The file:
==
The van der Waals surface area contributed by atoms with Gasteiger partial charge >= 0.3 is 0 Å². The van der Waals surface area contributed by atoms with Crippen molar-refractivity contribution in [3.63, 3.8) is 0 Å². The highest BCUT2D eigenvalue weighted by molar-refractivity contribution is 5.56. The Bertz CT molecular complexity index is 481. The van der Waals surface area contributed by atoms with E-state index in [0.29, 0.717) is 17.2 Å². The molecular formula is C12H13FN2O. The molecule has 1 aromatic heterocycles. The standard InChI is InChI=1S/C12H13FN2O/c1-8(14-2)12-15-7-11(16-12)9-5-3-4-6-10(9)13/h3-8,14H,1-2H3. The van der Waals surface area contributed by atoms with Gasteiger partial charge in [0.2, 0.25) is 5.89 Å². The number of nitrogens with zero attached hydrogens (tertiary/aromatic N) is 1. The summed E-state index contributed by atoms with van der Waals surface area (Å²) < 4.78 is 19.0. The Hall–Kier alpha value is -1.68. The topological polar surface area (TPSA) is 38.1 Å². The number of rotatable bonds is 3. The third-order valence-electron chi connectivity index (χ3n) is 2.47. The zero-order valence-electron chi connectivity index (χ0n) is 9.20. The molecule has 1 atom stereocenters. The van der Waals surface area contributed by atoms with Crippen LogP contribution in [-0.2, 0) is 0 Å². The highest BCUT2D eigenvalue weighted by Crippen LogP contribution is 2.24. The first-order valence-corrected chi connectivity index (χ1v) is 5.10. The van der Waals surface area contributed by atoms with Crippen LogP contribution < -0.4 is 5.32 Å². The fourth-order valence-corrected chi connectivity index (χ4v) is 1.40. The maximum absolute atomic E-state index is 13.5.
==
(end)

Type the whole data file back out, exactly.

The van der Waals surface area contributed by atoms with Gasteiger partial charge >= 0.3 is 0 Å². The van der Waals surface area contributed by atoms with Crippen molar-refractivity contribution in [3.63, 3.8) is 0 Å². The highest BCUT2D eigenvalue weighted by molar-refractivity contribution is 5.56. The Bertz CT molecular complexity index is 481. The van der Waals surface area contributed by atoms with E-state index in [0.29, 0.717) is 17.2 Å². The molecular formula is C12H13FN2O. The molecule has 1 aromatic heterocycles. The standard InChI is InChI=1S/C12H13FN2O/c1-8(14-2)12-15-7-11(16-12)9-5-3-4-6-10(9)13/h3-8,14H,1-2H3. The van der Waals surface area contributed by atoms with Gasteiger partial charge in [0.2, 0.25) is 5.89 Å². The number of nitrogens with zero attached hydrogens (tertiary/aromatic N) is 1. The summed E-state index contributed by atoms with van der Waals surface area (Å²) < 4.78 is 19.0. The Hall–Kier alpha value is -1.68. The topological polar surface area (TPSA) is 38.1 Å². The number of rotatable bonds is 3. The third-order valence-electron chi connectivity index (χ3n) is 2.47. The zero-order valence-electron chi connectivity index (χ0n) is 9.20. The molecule has 1 atom stereocenters. The van der Waals surface area contributed by atoms with Crippen LogP contribution in [-0.2, 0) is 0 Å². The highest BCUT2D eigenvalue weighted by Crippen LogP contribution is 2.24. The first-order valence-corrected chi connectivity index (χ1v) is 5.10. The van der Waals surface area contributed by atoms with Crippen LogP contribution < -0.4 is 5.32 Å². The fourth-order valence-corrected chi connectivity index (χ4v) is 1.40. The maximum absolute atomic E-state index is 13.5.